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Learn from internationally recognised veterinary specialists and gain in-depth veterinary research skills.
Massey's Master of Veterinary Science is an internationally recognised veterinary degree, most suitable for those who would like to undertake in-depth research in a particular area of interest.
Massey University’s Master of Veterinary Science brings the world's veterinary expertise to you. You will learn in a supportive and enthusiastic environment supported by internationally-recognised experts in their field.
The classroom experience is interactive and there is significant opportunity for research.
You are able to use your study towards a Master of Veterinary Science to either delve into an area of veterinary science you are passionate about, or to hone your research skills to help you ascertain if you wish to progress into a research-based career.
Massey University’s veterinary programme is ranked in the top 50 universities worldwide by both the Quacquarelli Symonds (QS) ranking and ShanghaiRanking's Global Ranking of Academic Subjects.
Wide range of facilities
This course is run on our Manawatu campus in Palmerston North. Host to the only veterinary school in New Zealand, Massey University’s well-equipped facilities include an equine hospital, 24-hour pet hospital and sheep, beef, dairy and deer farms, all located near campus. The Wildbase wildlife hospital is the only dedicated wildlife hospital in New Zealand and underwent a $1.44 million expansion in 2016.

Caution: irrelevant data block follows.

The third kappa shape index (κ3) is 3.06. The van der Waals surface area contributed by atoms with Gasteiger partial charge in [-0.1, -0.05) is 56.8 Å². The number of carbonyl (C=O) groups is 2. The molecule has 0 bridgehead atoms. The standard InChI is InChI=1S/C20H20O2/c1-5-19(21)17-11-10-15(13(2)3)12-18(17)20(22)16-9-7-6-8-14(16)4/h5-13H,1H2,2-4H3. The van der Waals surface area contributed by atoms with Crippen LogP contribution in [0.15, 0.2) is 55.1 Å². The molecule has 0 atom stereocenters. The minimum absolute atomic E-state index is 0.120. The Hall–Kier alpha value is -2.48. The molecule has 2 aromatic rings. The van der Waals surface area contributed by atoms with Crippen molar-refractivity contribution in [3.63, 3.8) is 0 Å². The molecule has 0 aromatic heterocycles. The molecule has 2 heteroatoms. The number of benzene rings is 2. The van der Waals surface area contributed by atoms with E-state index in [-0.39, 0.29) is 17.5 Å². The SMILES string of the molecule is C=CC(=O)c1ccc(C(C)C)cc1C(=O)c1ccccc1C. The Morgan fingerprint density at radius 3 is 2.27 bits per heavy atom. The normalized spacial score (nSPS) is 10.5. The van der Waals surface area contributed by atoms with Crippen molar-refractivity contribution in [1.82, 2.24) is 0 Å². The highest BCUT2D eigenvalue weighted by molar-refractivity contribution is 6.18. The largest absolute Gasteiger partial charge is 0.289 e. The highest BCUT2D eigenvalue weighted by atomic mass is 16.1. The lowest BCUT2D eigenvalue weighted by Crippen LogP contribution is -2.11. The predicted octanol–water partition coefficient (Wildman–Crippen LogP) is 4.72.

You will have access to our other world-leading science facilities such as modern laboratories for virology and bacteriology, molecular and immunohistochemical work.
Our courses are led by internationally-recognised lecturers and have a reputation for their use of real-life case studies and high staff to student ratios.
Massey’s veterinary and animal science staff are integrated and cooperative. There is also a wide range of expertise across the sciences at the university, such as agricultural science, fundamental sciences and engineering. This will give you access to a wide range of expertise, equipment and facilities on one small campus to assist your research.